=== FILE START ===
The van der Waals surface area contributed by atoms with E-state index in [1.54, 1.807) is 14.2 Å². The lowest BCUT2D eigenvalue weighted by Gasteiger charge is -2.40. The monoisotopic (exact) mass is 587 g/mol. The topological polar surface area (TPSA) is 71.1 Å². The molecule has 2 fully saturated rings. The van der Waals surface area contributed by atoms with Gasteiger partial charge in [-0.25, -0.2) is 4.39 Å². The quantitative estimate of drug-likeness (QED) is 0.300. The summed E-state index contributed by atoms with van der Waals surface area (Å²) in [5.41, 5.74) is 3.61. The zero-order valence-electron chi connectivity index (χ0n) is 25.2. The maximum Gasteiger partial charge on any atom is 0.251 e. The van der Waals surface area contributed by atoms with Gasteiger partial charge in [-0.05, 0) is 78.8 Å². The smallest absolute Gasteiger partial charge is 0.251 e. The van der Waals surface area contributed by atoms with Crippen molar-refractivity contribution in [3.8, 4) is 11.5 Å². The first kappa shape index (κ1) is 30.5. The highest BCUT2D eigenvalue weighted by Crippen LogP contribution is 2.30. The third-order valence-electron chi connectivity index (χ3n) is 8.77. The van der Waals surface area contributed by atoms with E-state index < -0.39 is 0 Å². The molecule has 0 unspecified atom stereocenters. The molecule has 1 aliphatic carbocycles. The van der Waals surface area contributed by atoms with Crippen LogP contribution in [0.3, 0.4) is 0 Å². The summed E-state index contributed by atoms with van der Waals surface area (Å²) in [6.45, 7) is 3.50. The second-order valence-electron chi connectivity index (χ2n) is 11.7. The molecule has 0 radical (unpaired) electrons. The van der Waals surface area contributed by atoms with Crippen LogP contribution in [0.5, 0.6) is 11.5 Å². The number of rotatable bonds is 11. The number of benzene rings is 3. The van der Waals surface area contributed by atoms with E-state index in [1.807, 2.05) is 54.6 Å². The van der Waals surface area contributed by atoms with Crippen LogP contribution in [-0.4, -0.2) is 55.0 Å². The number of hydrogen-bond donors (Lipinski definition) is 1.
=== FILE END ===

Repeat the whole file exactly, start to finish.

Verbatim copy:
The van der Waals surface area contributed by atoms with E-state index in [1.54, 1.807) is 14.2 Å². The lowest BCUT2D eigenvalue weighted by Gasteiger charge is -2.40. The monoisotopic (exact) mass is 587 g/mol. The topological polar surface area (TPSA) is 71.1 Å². The molecule has 2 fully saturated rings. The van der Waals surface area contributed by atoms with Gasteiger partial charge in [-0.25, -0.2) is 4.39 Å². The quantitative estimate of drug-likeness (QED) is 0.300. The summed E-state index contributed by atoms with van der Waals surface area (Å²) in [5.41, 5.74) is 3.61. The zero-order valence-electron chi connectivity index (χ0n) is 25.2. The maximum Gasteiger partial charge on any atom is 0.251 e. The van der Waals surface area contributed by atoms with Gasteiger partial charge in [-0.05, 0) is 78.8 Å². The smallest absolute Gasteiger partial charge is 0.251 e. The van der Waals surface area contributed by atoms with Crippen molar-refractivity contribution in [3.8, 4) is 11.5 Å². The first kappa shape index (κ1) is 30.5. The highest BCUT2D eigenvalue weighted by Crippen LogP contribution is 2.30. The third-order valence-electron chi connectivity index (χ3n) is 8.77. The van der Waals surface area contributed by atoms with E-state index < -0.39 is 0 Å². The molecule has 0 unspecified atom stereocenters. The molecule has 1 aliphatic carbocycles. The van der Waals surface area contributed by atoms with Crippen LogP contribution in [0.3, 0.4) is 0 Å². The summed E-state index contributed by atoms with van der Waals surface area (Å²) in [6.45, 7) is 3.50. The second-order valence-electron chi connectivity index (χ2n) is 11.7. The molecule has 0 radical (unpaired) electrons. The van der Waals surface area contributed by atoms with Crippen LogP contribution in [0.5, 0.6) is 11.5 Å². The number of rotatable bonds is 11. The number of benzene rings is 3. The van der Waals surface area contributed by atoms with E-state index in [1.807, 2.05) is 54.6 Å². The van der Waals surface area contributed by atoms with Crippen LogP contribution in [-0.4, -0.2) is 55.0 Å². The number of hydrogen-bond donors (Lipinski definition) is 1.